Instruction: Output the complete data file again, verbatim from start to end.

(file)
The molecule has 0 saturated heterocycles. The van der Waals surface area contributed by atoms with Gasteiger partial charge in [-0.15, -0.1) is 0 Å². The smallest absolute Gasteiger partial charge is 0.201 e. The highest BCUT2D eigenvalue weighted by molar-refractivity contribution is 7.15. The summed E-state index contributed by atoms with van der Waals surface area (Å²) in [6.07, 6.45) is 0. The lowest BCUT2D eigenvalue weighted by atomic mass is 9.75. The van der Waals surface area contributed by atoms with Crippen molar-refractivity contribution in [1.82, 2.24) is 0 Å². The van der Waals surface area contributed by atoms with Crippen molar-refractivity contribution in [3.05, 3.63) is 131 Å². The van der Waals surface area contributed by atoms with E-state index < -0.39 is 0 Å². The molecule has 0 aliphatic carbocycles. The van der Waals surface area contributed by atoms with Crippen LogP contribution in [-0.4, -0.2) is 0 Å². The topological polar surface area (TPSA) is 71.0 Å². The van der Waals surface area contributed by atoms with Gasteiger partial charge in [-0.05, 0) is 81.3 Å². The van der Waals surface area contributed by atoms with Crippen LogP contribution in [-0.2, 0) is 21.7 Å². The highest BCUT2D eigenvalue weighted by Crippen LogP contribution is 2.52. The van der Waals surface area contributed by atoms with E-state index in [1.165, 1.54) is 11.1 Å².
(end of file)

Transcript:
The molecule has 0 saturated heterocycles. The van der Waals surface area contributed by atoms with Gasteiger partial charge in [-0.15, -0.1) is 0 Å². The smallest absolute Gasteiger partial charge is 0.201 e. The highest BCUT2D eigenvalue weighted by molar-refractivity contribution is 7.15. The summed E-state index contributed by atoms with van der Waals surface area (Å²) in [6.07, 6.45) is 0. The lowest BCUT2D eigenvalue weighted by atomic mass is 9.75. The van der Waals surface area contributed by atoms with Crippen molar-refractivity contribution in [1.82, 2.24) is 0 Å². The van der Waals surface area contributed by atoms with Crippen molar-refractivity contribution in [3.05, 3.63) is 131 Å². The van der Waals surface area contributed by atoms with E-state index < -0.39 is 0 Å². The molecule has 0 aliphatic carbocycles. The van der Waals surface area contributed by atoms with Crippen LogP contribution in [-0.4, -0.2) is 0 Å². The topological polar surface area (TPSA) is 71.0 Å². The van der Waals surface area contributed by atoms with Gasteiger partial charge in [-0.05, 0) is 81.3 Å². The van der Waals surface area contributed by atoms with Crippen LogP contribution in [-0.2, 0) is 21.7 Å². The highest BCUT2D eigenvalue weighted by Crippen LogP contribution is 2.52. The van der Waals surface area contributed by atoms with E-state index in [1.165, 1.54) is 11.1 Å².